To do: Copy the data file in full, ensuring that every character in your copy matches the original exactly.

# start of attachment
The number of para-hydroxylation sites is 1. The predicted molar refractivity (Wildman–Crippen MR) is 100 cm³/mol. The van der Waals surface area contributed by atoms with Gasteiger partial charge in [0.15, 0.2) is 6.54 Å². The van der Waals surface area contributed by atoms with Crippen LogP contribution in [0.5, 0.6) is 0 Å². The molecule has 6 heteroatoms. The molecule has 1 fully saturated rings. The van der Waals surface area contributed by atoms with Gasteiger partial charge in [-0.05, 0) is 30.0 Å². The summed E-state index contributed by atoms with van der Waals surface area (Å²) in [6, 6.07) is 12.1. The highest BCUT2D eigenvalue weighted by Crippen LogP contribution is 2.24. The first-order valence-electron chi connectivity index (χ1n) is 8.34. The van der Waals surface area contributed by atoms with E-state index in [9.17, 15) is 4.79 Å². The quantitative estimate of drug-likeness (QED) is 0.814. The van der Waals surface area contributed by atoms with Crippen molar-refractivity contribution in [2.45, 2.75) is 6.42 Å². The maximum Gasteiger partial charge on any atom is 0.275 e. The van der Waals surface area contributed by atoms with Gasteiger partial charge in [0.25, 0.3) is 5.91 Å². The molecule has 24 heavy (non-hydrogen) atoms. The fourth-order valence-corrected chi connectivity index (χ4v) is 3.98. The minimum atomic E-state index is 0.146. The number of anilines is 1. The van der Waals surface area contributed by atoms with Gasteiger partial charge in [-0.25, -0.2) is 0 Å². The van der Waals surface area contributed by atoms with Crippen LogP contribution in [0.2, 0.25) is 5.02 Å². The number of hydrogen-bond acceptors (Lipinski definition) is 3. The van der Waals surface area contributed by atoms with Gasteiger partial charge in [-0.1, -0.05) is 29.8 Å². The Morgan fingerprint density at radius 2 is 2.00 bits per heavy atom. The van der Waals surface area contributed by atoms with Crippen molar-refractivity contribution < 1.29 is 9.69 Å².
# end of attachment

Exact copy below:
The number of para-hydroxylation sites is 1. The predicted molar refractivity (Wildman–Crippen MR) is 100 cm³/mol. The van der Waals surface area contributed by atoms with Gasteiger partial charge in [0.15, 0.2) is 6.54 Å². The van der Waals surface area contributed by atoms with Crippen LogP contribution in [0.5, 0.6) is 0 Å². The molecule has 6 heteroatoms. The molecule has 1 fully saturated rings. The van der Waals surface area contributed by atoms with Gasteiger partial charge in [-0.05, 0) is 30.0 Å². The summed E-state index contributed by atoms with van der Waals surface area (Å²) in [6, 6.07) is 12.1. The highest BCUT2D eigenvalue weighted by Crippen LogP contribution is 2.24. The first-order valence-electron chi connectivity index (χ1n) is 8.34. The van der Waals surface area contributed by atoms with E-state index in [9.17, 15) is 4.79 Å². The quantitative estimate of drug-likeness (QED) is 0.814. The van der Waals surface area contributed by atoms with Crippen molar-refractivity contribution in [2.45, 2.75) is 6.42 Å². The maximum Gasteiger partial charge on any atom is 0.275 e. The van der Waals surface area contributed by atoms with Gasteiger partial charge in [0.25, 0.3) is 5.91 Å². The molecule has 24 heavy (non-hydrogen) atoms. The fourth-order valence-corrected chi connectivity index (χ4v) is 3.98. The minimum atomic E-state index is 0.146. The number of anilines is 1. The van der Waals surface area contributed by atoms with Gasteiger partial charge in [-0.25, -0.2) is 0 Å². The van der Waals surface area contributed by atoms with Crippen LogP contribution in [0.2, 0.25) is 5.02 Å². The number of hydrogen-bond acceptors (Lipinski definition) is 3. The van der Waals surface area contributed by atoms with Gasteiger partial charge in [-0.1, -0.05) is 29.8 Å². The Morgan fingerprint density at radius 2 is 2.00 bits per heavy atom. The van der Waals surface area contributed by atoms with Crippen molar-refractivity contribution < 1.29 is 9.69 Å².